The first time I received payment for a piece of writing, I screamed at the check when I pulled it from the envelope. Screamed. The sight of $175 from the Christian Science Monitor payable to “Regan Burke” evoked all the screaming emotions. Jumping-for-joy shock. Amazement. Pride. They all belted out of me at once in three syllables: OhMyGod.
And they stayed with me for days. Weeks.
I sent my writing teacher a note riddled with that forbidden string of exclamation points!!!! She told me I’m officially a published author. I updated my Linked-In profile to “Published Author,” to notify the public that I’d been paid for words I’d written.
I waited for the world to notice that I’m officially a writer. The world. Not my friends, though they ARE important. The world. I expected a big shift in the way perfect strangers treated me. It wasn’t until I finally settled down that I realized a shift more monumental had happened, not in my exterior world but inside myself.
Money has been problematic in every family I’ve been a member of. My parents were grifters who presented themselves outwardly as monied people but had no honest wages. My first marriage was riddled with money arguments so unsettling that I claimed no alimony or child support when we divorced. After the end of a second marriage, I left everything and moved a thousand miles away. When that ex-husband called to ask where to send my portion from the sale of our house, I screamed, “Never call me again”, slammed down the phone and forfeited the money.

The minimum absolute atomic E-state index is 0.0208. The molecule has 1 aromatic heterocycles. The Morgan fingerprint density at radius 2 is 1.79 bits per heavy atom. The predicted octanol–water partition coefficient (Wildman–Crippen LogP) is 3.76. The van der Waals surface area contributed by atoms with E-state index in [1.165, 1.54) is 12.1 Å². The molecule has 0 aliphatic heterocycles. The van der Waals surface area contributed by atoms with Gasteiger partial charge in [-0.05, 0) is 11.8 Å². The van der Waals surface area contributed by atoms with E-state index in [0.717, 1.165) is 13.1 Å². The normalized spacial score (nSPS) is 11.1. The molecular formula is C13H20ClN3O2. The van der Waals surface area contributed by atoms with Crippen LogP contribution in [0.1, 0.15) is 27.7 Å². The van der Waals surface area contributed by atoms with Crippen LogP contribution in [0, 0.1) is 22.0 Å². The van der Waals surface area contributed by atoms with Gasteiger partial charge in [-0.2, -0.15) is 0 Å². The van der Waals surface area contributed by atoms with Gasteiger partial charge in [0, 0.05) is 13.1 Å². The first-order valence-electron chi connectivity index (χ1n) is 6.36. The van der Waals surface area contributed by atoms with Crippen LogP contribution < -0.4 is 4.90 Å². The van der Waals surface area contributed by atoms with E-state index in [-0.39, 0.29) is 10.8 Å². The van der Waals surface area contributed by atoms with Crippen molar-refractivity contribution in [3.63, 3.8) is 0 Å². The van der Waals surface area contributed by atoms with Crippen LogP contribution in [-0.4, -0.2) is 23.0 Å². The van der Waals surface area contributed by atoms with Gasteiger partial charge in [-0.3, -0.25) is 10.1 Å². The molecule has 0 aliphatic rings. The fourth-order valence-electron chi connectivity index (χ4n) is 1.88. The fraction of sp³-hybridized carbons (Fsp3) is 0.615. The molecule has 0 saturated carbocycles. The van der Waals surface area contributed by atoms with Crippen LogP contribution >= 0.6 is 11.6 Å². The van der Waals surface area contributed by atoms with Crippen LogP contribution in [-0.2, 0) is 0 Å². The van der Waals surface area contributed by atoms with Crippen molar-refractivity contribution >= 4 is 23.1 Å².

I once had a high-paying job and a company car. I wore business suits and high heels. Co-workers congratulated me on landing a contract to build a military base in Diego Garcia, a remote island in the Indian Ocean. I congratulated myself. And as soon as a political campaign kicked up dust for a candidate I admired, I quit. I joined the quixotic Gary Hart for President campaign with the promise of a salary. All the money in the campaign fund got sucked into television commercials. I never got paid, used all my savings and maxed out credit cards, a practice that became surprisingly easy in succeeding years. When it was over, I limped into a friend’s office begging for a job in his construction company.
I hated money. When my father insisted I send my twelve-year old son to boarding school in the late seventies, I relented because I was afraid my father would stop paying our rent. My son resented me openly and I resented my father secretly. I’ve spent a lifetime declining requests from friends to join them in a subscription to the ballet or a share in a vacation beach house. Why? Money, that necessary evil that separates me from others.
I fight to maintain balanced books. Fight is the word. I fend off my parents’ goading from the grave to spend more than I have. When those demons win, I ignore my checking account and “insufficient funds” letters show up in the mailbox. This week I donated to the Valerie Plame for Congress campaign after clicking on her badass internet video. I gave no thought to outstanding checks or bills. There’s always a political campaign, or a friend’s charity, or a piece of art—different temptations than my parents’ houses, jewelry, and cars–that appeal to my genetic code to blow the budget.
Yes, until now I’ve hated the entire money apparatus. A friend recently applauded me for having a second career in writing. A career? I’m sure I never said that. I don’t even think of myself as having a first career. Maybe she’s right though. The first career, managing political campaigns, construction projects and government offices, has resulted in enough pension income to pay bills and lunch with friends.
Nothing beats this second career though. After all, I’ve been paid for my words.
I am a published author.
Watch: Valerie Plame